Abbott announced it will conduct a clinical study in the U.S. of its Tendyne Transcatheter Mitral Valve Replacement (TMVR) system for the treatment of mitral regurgitation (MR).
Dubbed SUMMIT, the trial will enroll up to 1,010 patients at 80 study sites across the U.S., the European Union (EU) and Canada, to test the device’s safety and efficacy, which allows physicians to replace damaged mitral heart valves without open heart surgery.
The device, Abbott said, is the first and only repositionable and fully retrievable mitral valve replacement. Results from the global study, which tested the device on 100 patients, showed patients treated with Tendyne had a significant reduction in symptoms of MR and low mortality rates at 30 days.
"The mitral valve is known for its complex anatomy and, as a result, managing mitral regurgitation can be challenging, especially in elderly or frail patients for whom there are limited to no treatment options," said Bassem M. Chehab, MD, medical director of Via Christi's structural heart program, who implanted the first patient in the study with the Tendyne valve in a prepared statement. "I'm encouraged by promising early results from the global study and excited about the potential for the Tendyne device to advance the field of transcatheter mitral valve replacement in the U.S. by providing another option for MR patients needing a minimally invasive alternative."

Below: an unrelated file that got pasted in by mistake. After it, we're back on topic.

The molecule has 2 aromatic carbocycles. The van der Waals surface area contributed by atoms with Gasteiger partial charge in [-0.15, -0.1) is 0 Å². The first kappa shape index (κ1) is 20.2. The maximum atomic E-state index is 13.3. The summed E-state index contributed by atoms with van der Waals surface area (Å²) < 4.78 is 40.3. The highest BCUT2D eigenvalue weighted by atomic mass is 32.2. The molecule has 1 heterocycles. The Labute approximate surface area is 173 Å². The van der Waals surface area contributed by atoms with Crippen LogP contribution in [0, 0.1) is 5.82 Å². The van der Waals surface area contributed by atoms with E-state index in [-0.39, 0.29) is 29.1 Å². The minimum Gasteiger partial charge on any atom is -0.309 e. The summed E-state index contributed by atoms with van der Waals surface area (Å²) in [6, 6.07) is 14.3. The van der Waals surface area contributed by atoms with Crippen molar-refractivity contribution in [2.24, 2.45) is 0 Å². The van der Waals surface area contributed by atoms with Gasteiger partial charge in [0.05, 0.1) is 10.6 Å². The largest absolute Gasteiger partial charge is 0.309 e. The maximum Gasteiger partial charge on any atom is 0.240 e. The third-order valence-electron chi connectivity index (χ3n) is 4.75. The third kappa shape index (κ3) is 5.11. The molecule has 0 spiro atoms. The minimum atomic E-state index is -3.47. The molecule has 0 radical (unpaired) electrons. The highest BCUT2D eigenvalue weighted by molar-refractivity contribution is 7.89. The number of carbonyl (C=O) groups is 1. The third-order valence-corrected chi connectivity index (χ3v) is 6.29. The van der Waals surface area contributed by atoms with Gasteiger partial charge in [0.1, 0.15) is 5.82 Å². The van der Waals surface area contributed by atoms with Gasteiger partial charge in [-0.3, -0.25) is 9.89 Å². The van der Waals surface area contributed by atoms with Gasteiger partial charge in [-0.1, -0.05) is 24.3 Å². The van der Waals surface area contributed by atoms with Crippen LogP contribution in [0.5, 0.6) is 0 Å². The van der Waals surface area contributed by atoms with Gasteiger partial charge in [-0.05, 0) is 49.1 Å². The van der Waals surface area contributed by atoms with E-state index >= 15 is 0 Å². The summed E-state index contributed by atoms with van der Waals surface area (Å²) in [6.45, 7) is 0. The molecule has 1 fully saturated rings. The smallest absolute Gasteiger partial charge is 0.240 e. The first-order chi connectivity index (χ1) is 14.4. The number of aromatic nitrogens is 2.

Abbott first entered into the minimally invasive mitral valve repair market with MitraClip, which has been on the market since 2008 in the EU and 2013 in the U.S. More than 65,000 patients have been treated with the minimally invasive therapy that is delivered to the heart through a blood vessel in the leg.